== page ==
PETALING JAYA: Teoh Seng Khoon (pic), the last surviving member of the 1949 Thomas Cup winning team, died peacefully in Ipoh on Tuesday.
He was 99.
Known by the British press as “The Little Men from the Far East”, Seng Khoon and his teammates – Chan Kon Leong, Ooi Teik Hock, Law Teik Hock, Lim Kee Fong, Ong Poh Lim, Wong Peng Soon, Yeoh Teck Chye and team Captain Lim Chuan Geok – won Malaysia’s first Thomas Cup in December 1949.
They won against the then powerhouse, the United States, in the semi-finals before going on to beat Denmark 8-1 in the final. It was truly a remarkable achievement, considering their long journey by sea to England.
The team took over three weeks to travel by boat to London and they had the additional challenge of not being able to train throughout their journey.
To stay fit, they followed on-deck exercise routines and played “shadow” badminton when the weather was fine.
It was winter in the northern hemisphere then and they arrived to bitterly cold temperatures.
This in itself was a huge shock to Seng Khoon and company.
The team had only ever experienced the tropics and heating in the venue at Alexandra Palace was virtually non-existent, given post-war austerity. As such, winning the Thomas Cup under such circumstances, was indeed amazing.
His granddaughter Teoh Su Yin said Seng Khoon recalled to his grandchildren during his 90th birthday celebration that one of his greatest memories of his badminton career was “winning the Thomas Cup”.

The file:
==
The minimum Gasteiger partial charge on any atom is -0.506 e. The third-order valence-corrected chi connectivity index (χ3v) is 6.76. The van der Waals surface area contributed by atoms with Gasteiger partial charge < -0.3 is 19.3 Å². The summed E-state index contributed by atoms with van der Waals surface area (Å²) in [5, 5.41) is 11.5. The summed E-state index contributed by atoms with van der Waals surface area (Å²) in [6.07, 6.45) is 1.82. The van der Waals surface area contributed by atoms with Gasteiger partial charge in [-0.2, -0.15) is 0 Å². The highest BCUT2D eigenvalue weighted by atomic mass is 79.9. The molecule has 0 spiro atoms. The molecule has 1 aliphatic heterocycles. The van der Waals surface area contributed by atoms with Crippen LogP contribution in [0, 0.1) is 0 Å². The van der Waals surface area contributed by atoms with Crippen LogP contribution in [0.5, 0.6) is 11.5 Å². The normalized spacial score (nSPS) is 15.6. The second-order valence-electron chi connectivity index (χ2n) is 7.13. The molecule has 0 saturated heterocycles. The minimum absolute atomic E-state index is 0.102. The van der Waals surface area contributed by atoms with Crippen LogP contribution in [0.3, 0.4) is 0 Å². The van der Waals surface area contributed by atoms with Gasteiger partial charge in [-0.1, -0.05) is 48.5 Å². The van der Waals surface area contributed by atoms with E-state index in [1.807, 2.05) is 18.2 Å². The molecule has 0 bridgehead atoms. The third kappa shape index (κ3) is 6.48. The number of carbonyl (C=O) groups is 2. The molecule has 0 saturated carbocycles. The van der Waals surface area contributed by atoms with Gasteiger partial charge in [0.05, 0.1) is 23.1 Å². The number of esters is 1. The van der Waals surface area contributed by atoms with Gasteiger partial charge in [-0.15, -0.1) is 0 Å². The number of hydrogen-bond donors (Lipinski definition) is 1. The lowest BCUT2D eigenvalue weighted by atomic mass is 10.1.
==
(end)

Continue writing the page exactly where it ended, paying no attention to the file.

“The glory of representing your country and holding up the Cup to the sight of a large hero’s welcome when our ship arrived home,” he said.
Interestingly, he also said: “It did not matter that we were given just £3 (RM15.98) for our effort, as we were incredibly proud that we had just put Malaya on the badminton map, especially at a time when the second World War had just ended.”
Seng Khoon and Teik Hock also won the All-England doubles title in 1949 and they remained unbeatable as a pair.
Seng Khoon, an alumnus of the ACS Ipoh, spent his early years as a journalist and later as the Ipoh bureau chief for the Straits Echo and Times of Malaya. He married the late Foo Soon Tai and together they had a son, Teoh Kah Tin, and three daughters, Teoh Seok Leng, Teoh Mei Ling and Teoh Suat Leng.
His badminton career was truly amateur, given that sponsorship and prize money was, in those days, simply unheard of. Fit until the end, he was driving well into his early nineties and was a regular sight in Ipoh old town having his daily cup of kopi and noodles up until a few months ago.